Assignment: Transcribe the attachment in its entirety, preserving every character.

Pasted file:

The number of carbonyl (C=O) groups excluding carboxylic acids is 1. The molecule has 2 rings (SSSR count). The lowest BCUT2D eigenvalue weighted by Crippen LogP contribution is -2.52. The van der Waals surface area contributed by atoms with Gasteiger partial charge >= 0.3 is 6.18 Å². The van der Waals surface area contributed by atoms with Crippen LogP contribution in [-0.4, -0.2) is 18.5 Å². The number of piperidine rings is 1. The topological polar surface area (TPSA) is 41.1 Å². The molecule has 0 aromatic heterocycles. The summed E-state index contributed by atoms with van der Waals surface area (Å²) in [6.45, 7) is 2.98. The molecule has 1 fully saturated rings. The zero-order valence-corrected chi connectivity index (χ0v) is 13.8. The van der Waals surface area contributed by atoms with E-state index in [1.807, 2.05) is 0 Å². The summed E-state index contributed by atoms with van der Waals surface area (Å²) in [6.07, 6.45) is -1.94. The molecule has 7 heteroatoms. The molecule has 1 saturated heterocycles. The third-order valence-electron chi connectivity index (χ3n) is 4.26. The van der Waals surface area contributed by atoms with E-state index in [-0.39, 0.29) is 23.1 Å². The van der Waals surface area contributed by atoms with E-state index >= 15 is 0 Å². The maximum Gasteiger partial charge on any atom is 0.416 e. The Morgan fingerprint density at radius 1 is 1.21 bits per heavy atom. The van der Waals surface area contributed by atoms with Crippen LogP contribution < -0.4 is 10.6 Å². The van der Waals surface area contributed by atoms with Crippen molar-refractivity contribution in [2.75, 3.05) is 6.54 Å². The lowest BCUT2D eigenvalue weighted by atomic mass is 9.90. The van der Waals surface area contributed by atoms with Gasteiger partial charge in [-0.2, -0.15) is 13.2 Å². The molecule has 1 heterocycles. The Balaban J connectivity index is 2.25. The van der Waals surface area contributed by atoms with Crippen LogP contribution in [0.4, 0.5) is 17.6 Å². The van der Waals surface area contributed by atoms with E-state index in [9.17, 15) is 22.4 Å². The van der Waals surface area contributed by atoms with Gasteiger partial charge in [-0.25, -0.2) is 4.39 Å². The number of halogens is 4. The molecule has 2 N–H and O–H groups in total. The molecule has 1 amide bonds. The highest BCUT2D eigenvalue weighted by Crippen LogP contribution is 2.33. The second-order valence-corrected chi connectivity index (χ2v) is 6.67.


The number of carbonyl (C=O) groups excluding carboxylic acids is 1. The molecule has 2 rings (SSSR count). The lowest BCUT2D eigenvalue weighted by Crippen LogP contribution is -2.52. The van der Waals surface area contributed by atoms with Gasteiger partial charge >= 0.3 is 6.18 Å². The van der Waals surface area contributed by atoms with Crippen LogP contribution in [-0.4, -0.2) is 18.5 Å². The number of piperidine rings is 1. The topological polar surface area (TPSA) is 41.1 Å². The molecule has 0 aromatic heterocycles. The summed E-state index contributed by atoms with van der Waals surface area (Å²) in [6.45, 7) is 2.98. The molecule has 1 fully saturated rings. The zero-order valence-corrected chi connectivity index (χ0v) is 13.8. The van der Waals surface area contributed by atoms with E-state index in [1.807, 2.05) is 0 Å². The summed E-state index contributed by atoms with van der Waals surface area (Å²) in [6.07, 6.45) is -1.94. The molecule has 7 heteroatoms. The molecule has 1 saturated heterocycles. The third-order valence-electron chi connectivity index (χ3n) is 4.26. The van der Waals surface area contributed by atoms with E-state index in [-0.39, 0.29) is 23.1 Å². The van der Waals surface area contributed by atoms with E-state index >= 15 is 0 Å². The maximum Gasteiger partial charge on any atom is 0.416 e. The Morgan fingerprint density at radius 1 is 1.21 bits per heavy atom. The van der Waals surface area contributed by atoms with Crippen LogP contribution < -0.4 is 10.6 Å². The van der Waals surface area contributed by atoms with Crippen molar-refractivity contribution in [2.75, 3.05) is 6.54 Å². The lowest BCUT2D eigenvalue weighted by atomic mass is 9.90. The van der Waals surface area contributed by atoms with Gasteiger partial charge in [-0.2, -0.15) is 13.2 Å². The molecule has 1 heterocycles. The Balaban J connectivity index is 2.25. The van der Waals surface area contributed by atoms with Crippen LogP contribution in [0.4, 0.5) is 17.6 Å². The van der Waals surface area contributed by atoms with E-state index in [9.17, 15) is 22.4 Å². The van der Waals surface area contributed by atoms with Gasteiger partial charge in [-0.25, -0.2) is 4.39 Å². The number of halogens is 4. The molecule has 2 N–H and O–H groups in total. The molecule has 1 amide bonds. The highest BCUT2D eigenvalue weighted by Crippen LogP contribution is 2.33. The second-order valence-corrected chi connectivity index (χ2v) is 6.67.